Our local shops support our co-op with donations of parts and consumables and offer discounts to our members.

The people who come to our shop to have work done are often people who would not be able to afford regular shop rates or are do it yourself types who want to learn.

Our teaching program is fairly comprehensive and a good number of local mechanics have learned a good deal from these classes and time spent volunteering in the shop which exposes them to a myriad number of bicycles, teaches problem solving skills, and helps develop a good stand side manner.
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Old 09-20-13, 09:32 AM   #9
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Other than just use google are these things usually called something that would make it easy to find one? Is there a co-op website that may list them?
I did just find one via google but I'm wondering if there is a community of sorts.
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Old 09-20-13, 09:39 AM   #10
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Bike Co-Op?!

So people with experience get together and start one? I'd love to get one going in my town!
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Old 09-20-13, 09:47 AM   #11
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They also recycle used bicycles/parts. If you are looking for an obscure piece, they have bins of them to sort through. If you find what you are looking for it will be (almost) free. It's not time efficient, but it is cost-effective and fun and educational.

You will not learn much at the LBS. You will learn a lot at a co-op. IME the mechanics are 'teachers' as much as mechanics.

Bike co-ops are awesome.*



*They are not for everybody. It can be hit-or-miss. Sometimes you will spend a bunch of time and get nothing accomplished because they didn't have the right part. Sometimes they are crowded so you will not get much attention from anybody. But that's the risk you take.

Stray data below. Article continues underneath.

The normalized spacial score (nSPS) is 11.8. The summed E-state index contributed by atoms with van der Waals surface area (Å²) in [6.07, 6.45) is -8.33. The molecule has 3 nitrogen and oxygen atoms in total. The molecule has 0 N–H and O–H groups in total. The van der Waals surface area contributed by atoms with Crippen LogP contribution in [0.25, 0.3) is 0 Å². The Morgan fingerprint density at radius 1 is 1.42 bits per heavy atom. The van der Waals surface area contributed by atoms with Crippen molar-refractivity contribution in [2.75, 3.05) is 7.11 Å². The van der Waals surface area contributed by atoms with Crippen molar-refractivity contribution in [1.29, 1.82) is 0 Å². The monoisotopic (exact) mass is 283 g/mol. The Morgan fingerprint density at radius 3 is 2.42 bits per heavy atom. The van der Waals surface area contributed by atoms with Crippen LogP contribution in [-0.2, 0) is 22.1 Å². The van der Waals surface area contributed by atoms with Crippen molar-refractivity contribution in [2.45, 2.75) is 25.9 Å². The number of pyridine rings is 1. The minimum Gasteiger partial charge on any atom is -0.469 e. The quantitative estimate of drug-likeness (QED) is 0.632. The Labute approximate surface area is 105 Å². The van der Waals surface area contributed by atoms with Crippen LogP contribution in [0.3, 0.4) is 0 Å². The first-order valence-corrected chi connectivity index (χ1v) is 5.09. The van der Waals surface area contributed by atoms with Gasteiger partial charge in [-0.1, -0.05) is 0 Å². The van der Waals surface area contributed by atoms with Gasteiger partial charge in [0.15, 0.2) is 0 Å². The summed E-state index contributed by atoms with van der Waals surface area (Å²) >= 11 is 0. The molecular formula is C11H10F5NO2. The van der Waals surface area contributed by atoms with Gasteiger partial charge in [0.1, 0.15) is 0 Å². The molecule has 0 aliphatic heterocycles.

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Old 09-20-13, 10:00 AM   #12
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Bike Co-Op?!

I'm totally missing out on this, I may search St Louis or Nashville just to check one out.
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Old 09-20-13, 10:17 AM   #13
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You guys need to work on your Google-fu: http://www.bikecollectives.org/wiki/...&Itemid=100015
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Old 09-20-13, 10:19 AM   #14
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Whoa so neat, we have one LBS so I think something like a co-op would be frowned on.
There is sometimes tension and perceived competition between co-ops and LBSes, but there need not be. They tend to serve different ends of the market, and LBSes should look at co-ops as an investment in their customer base. Get less-fortunate people (and more people in general) on bikes, and they may be able to afford higher-tier stuff someday.
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Old 09-20-13, 11:15 AM   #15
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Other than just use google are these things usually called something that would make it easy to find one? Is there a co-op website that may list them?
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You guys need to work on your Google-fu: http://www.bikecollectives.org/wiki/...&Itemid=100015
I wonder how that ^^ compares to the resource sticky in LCF? http://www.bikeforums.net/showthread...-bike-kitchens
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Old 09-20-13, 11:28 AM   #16
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I wonder how that ^^ compares to the resource sticky in LCF? http://www.bikeforums.net/showthread...-bike-kitchens